I can't tolerate peanut butter - it causes inflammation. I use almond butter instead. You might be able to use Lactaid milk (comes pretreated with lactaid enzymes so there's no lactose). It has more protein than the veggie versions of milk. You might want to try adding variety to your diet as you are able to tolerate it. There is a description of a diet plan called the Specific Carbohydrate Diet here. It has a set of tables about halfway down the page listing acceptable foods for different levels of tolerance. It lets you add foods as you feel that you are able to tolerate them. It addresses your restrictions of no gluten and no lactose and has a recipe page as well. It has a detailed discussion of what foods are ok for those restrictions.

kyle Nelson
Regular Member


Date Joined Sep 2008
Total Posts : 28
   Posted 10/20/2008 4:54 PM (GMT -7)   
thanks! ya i dont know what it is but lactaid does it to me too. i do drink soy milk. eggs are sort of touch and go, i can usually eat one and be fine, but two or more sets me off. i only get about 20 grams of protein in my diet as it is, and i know that i cant function/attempt to gain weight back until i get 50-60g per day in me. ill check this stuff out though, again, thank you.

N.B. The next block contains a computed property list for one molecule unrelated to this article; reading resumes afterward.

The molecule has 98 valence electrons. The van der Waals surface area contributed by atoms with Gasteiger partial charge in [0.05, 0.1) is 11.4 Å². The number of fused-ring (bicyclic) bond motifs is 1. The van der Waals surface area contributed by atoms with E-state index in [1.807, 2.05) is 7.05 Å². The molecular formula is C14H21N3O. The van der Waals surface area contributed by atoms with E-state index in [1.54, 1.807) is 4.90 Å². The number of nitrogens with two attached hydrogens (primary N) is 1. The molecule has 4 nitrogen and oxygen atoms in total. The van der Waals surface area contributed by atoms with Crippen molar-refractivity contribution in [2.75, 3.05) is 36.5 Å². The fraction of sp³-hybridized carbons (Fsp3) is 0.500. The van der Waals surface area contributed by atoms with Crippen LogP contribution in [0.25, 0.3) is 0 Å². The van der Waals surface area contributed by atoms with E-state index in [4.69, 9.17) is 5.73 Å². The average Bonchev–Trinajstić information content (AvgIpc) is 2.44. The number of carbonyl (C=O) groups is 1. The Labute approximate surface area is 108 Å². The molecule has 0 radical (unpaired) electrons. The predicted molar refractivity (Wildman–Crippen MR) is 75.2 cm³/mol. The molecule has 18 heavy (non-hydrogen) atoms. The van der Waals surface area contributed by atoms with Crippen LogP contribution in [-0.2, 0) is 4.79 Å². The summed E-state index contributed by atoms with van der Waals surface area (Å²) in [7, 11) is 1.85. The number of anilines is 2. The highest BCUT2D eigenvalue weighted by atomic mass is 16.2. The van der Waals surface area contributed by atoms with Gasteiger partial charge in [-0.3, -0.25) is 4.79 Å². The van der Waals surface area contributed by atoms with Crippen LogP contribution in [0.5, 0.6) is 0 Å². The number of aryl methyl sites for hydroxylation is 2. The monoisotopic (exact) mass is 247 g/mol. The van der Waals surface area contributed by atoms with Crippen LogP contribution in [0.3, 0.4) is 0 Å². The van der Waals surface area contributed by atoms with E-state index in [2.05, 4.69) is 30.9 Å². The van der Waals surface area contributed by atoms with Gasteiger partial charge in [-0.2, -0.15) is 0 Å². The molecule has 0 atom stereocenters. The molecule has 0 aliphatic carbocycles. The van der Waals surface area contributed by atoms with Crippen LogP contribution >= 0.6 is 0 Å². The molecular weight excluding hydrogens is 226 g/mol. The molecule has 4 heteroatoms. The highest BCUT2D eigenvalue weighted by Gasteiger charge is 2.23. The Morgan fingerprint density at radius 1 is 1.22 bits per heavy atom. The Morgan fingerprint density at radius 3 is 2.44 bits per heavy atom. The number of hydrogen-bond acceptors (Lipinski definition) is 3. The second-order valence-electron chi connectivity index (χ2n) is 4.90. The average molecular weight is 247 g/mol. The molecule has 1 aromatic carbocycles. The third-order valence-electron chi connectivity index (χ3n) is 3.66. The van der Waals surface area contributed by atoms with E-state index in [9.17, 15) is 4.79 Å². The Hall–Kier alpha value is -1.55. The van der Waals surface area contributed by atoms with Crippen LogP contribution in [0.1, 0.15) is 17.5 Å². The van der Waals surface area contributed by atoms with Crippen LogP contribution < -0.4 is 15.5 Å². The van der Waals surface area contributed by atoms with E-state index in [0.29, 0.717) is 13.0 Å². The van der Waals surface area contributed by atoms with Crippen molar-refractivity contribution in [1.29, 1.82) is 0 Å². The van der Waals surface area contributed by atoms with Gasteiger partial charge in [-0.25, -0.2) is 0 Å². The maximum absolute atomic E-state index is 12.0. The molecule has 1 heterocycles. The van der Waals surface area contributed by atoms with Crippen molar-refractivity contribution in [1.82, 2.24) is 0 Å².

Riss
New Member


Date Joined May 2008
Total Posts : 16
   Posted 10/20/2008 8:56 PM (GMT -7)   
You can add quinoa to your diet.  It's a grain kinda like couscous but is wheat/gluten free and has 5g per serving (serving size is only 1/4 cup).  You can get it at Trader Joes.  It's great to add to main dishes.

pb4
Elite Member


Date Joined Feb 2004
Total Posts : 20576
   Posted 10/20/2008 9:35 PM (GMT -7)   
kyle Nelson said...
i am severely lactose intolerant, have a gluten allergy, i dont digest any meats very well, and generally, high fiber foods do not do well with me either. i really dont know what i could do. any thoughts?



I too was severely lactose intolerant, I found using lactaid products worked well then I found a great probiotic that I take daily called primadophilus reuteri made by natures way which happens to aid with lactose intolerance and now I no longer have to use any lactaid products plus the probiotics have been beneficial with my IBS and crohn's symptoms, you should really look into it.

My GI told me to take fibre supplements daily and indefinitely, those to have helped lots with my symptoms and I'm even able to tolerate eating fibreous foods...it takes the system time to adjust to fibre via food or supplements, the supplements caused me excess bloating and gas which I already had tons of so it just added to it BUT after 3 months no more bloating and very little gas so it was well worth it...it's normal for fibre to cause issues even for healthy people it's just until your system adjusts, so it's important to start with a small amount and increase only if necessary after your system has adjusted to the initial amount...and drink lots of water with it too.